If you’ve been thinking of implementing a mass notification solution (or even replacing the system you already use), you’ve probably been questioning whether the task ahead of you makes any sense.
The short answer is yes, there can be a lot of value in replacing an outdated system or starting from new—provided you approach the implementation correctly.
In this series of blog posts—drawn from the free white paper, Secrets to Implementing a Great Notification System—we’ll explore how to plan for all phases of the implementation life cycle. We’ll discuss preparation first, followed by implementation and then post-implementation activities.
Along the way we’ll demonstrate how a small amount of planning will help you reap far greater rewards for years to come.
Putting a notification system in place can be intimidating. Where do you start? What are the rules and common practices? What should you do first?
You’ll have the most success with your mass notification software if you answer those questions long before the implementation begins—in the preparation phase.
And, most often, preparation begins with data management—perhaps the biggest challenge to the implementation of a comprehensive notification solution. You might be able to cut corners on some preparation activities, but there’s no real way to address questions about data management and data sources except doing it before you start. In other words, you need to dive right in, whether you’re ready or not.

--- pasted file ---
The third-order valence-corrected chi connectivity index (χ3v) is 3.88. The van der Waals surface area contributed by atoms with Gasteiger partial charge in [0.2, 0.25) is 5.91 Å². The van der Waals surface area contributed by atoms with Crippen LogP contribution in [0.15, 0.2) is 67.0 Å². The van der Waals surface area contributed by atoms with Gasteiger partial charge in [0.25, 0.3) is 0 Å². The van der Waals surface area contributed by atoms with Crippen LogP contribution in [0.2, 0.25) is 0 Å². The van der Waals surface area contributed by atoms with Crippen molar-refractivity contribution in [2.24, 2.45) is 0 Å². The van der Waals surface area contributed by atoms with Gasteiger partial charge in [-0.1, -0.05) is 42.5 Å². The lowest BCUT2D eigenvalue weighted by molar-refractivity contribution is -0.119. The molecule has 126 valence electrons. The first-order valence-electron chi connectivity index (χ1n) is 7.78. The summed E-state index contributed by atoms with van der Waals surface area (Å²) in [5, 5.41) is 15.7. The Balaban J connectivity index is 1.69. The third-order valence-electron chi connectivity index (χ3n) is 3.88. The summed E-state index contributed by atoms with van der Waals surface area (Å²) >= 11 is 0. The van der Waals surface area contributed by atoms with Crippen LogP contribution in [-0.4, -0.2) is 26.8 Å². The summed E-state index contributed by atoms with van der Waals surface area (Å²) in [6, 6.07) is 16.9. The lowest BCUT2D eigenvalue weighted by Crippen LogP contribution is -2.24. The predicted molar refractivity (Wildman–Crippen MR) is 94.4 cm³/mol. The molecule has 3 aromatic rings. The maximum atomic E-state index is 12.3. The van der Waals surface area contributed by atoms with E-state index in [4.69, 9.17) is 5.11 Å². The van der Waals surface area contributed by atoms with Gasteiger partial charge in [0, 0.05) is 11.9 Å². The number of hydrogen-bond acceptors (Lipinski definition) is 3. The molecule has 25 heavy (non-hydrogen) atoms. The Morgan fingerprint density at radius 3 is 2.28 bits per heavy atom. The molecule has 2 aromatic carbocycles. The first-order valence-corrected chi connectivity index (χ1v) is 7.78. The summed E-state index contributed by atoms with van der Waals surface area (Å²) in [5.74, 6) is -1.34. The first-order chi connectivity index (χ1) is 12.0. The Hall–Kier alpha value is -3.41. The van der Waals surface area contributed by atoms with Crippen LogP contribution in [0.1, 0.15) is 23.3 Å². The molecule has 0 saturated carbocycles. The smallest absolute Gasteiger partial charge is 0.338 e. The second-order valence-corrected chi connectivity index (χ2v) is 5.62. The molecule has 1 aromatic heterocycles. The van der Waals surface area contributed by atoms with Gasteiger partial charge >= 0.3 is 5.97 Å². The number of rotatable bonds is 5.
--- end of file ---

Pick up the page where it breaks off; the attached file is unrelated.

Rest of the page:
In today’s world of frequent data breaches, it can be tempting to try to minimize the number of contacts you put into your notification system. After all, one of the easiest ways to protect personally identifiable information (PII) is to ensure that only a few people can come close to it.
However, limiting contacts can turn out to be a mistake—the extent of which you’ll realize only if you later need to notify a broader population, as in the case of a full office closure, a major employee announcement, or another situation where you have to talk to everyone at once.
The more contacts you include in your system from the start, the more useful the system will be for communication over time. You’ll find it a far better approach to protect PII in ways other than limiting contacts.
Contact data, of course, isn’t just about quantity—quality matters too. In other words, the more contact information you have for each individual, the better. Don’t limit your contact data to simply “work email” or “work phone”.
For example, for each contact you may wish to collect:
It makes sense to start with data pulled from your human resources system, but keep in mind that HR contact data may be limited. Sure, it will likely be great for getting basic information on all staff, but other data could be helpful in a crisis.
Most organizations find it necessary to aggregate data from multiple sources to ensure they have comprehensive contact information for employees, contractors and anyone else they’d need to keep in contact with in the event of a catastrophe.
How can you get that information? Automating the data feed to your notification system from other pieces of software is the most efficient method, but manual imports are also an option.
Remember, too, that you’ll need to find a way to reconcile your sources. That may be by merging data before you pass it into an automated data feed; combining several data feeds; or supplementing your process with a self-management portal where users can add or edit their own data.
Remember: before you dive into entering data, taking time to plan will ensure you don’t have to back up and re-do any of your initial setup.
For more on implementation preparation—and the whole process of implementing a mass notification system—download the white paper, Secrets to Implementing a Great Notification System.